Apple Boots Fortnite Off App Store

In a statement to The Verge today, Apple announced they had booted Epic Games’ ludicrously successful game Fortnite off the App Store.

The full statement reads as follows:

Today, Epic Games took the unfortunate step of violating the App Store guidelines that are applied equally to every developer and designed to keep the store safe for our users. As a result their Fortnite app has been removed from the store. Epic enabled a feature in its app which was not reviewed or approved by Apple, and they did so with the express intent of violating the App Store guidelines regarding in-app payments that apply to every developer who sells digital goods or services.

Epic has had apps on the App Store for a decade, and have benefited from the App Store ecosystem – including it’s tools, testing, and distribution that Apple provides to all developers. Epic agreed to the App Store terms and guidelines freely and we’re glad they’ve built such a successful business on the App Store. The fact that their business interests now lead them to push for a special arrangement does not change the fact that these guidelines create a level playing field for all developers and make the store safe for all users. We will make every effort to work with Epic to resolve these violations so they can return Fortnite to the App Store.

The change Apple is referring to involves payment processing for Fortnite’s V-bucks in-game currency. Typically, 1000 V-bucks would cost a consumer $9.99, with Apple getting 30% of that purchase. Epic laid out an alternate payment path, letting consumers buy 1000 V-bucks for $7.99 buying directly from Epic. Arguably, Epic is making a little more money handling the payments directly, but the cost to consumers is directly reduced, which is not inconsequential.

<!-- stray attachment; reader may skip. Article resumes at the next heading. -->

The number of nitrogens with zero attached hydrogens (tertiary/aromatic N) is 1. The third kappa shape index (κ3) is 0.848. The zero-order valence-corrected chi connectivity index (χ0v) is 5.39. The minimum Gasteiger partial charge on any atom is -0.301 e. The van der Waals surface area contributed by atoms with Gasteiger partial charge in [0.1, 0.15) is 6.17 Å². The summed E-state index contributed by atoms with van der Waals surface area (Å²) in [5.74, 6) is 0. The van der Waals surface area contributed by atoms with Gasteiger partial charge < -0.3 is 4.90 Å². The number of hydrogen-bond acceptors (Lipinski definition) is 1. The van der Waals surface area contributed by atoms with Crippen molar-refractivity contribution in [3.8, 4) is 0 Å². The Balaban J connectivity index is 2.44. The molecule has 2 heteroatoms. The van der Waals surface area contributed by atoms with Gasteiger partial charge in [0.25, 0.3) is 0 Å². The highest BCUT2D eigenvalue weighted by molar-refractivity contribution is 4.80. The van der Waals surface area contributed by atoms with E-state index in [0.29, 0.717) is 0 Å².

Epic has chafed under the restrictions imposed on it by both Apple and Google. While they ultimately came to terms with Google, CEO Tim Sweeney has not been happy or quiet about the matter.  Last week, in light of Apple’s rejection of Project xCloud from the App Store, Sweeney took to Twitter to denounce Apple’s position. “The principle they state, taken literally, would rule out all cross-platform ecosystems and games with user-created modes: not just XCloud, Stadia, and GeForce NOW, but also Fortnite, Minecraft, and Roblox,” he wrote.

It’s possible that Epic has attempted to undergo the process for challenging App Store guidelines and come away frustrated. But given that the 30% cut of all transactions is dealing with revenue rather than content, it’s equally likely that Epic knew such a challenge would be unsuccessful and threw down the gauntlet in a different fashion. While nobody is going to be overly worried about Epic’s bottom line regarding this matter, it’s decidedly a bad look for Apple at this moment, particularly with EU antitrust regulators conducting investigations into its business practices.

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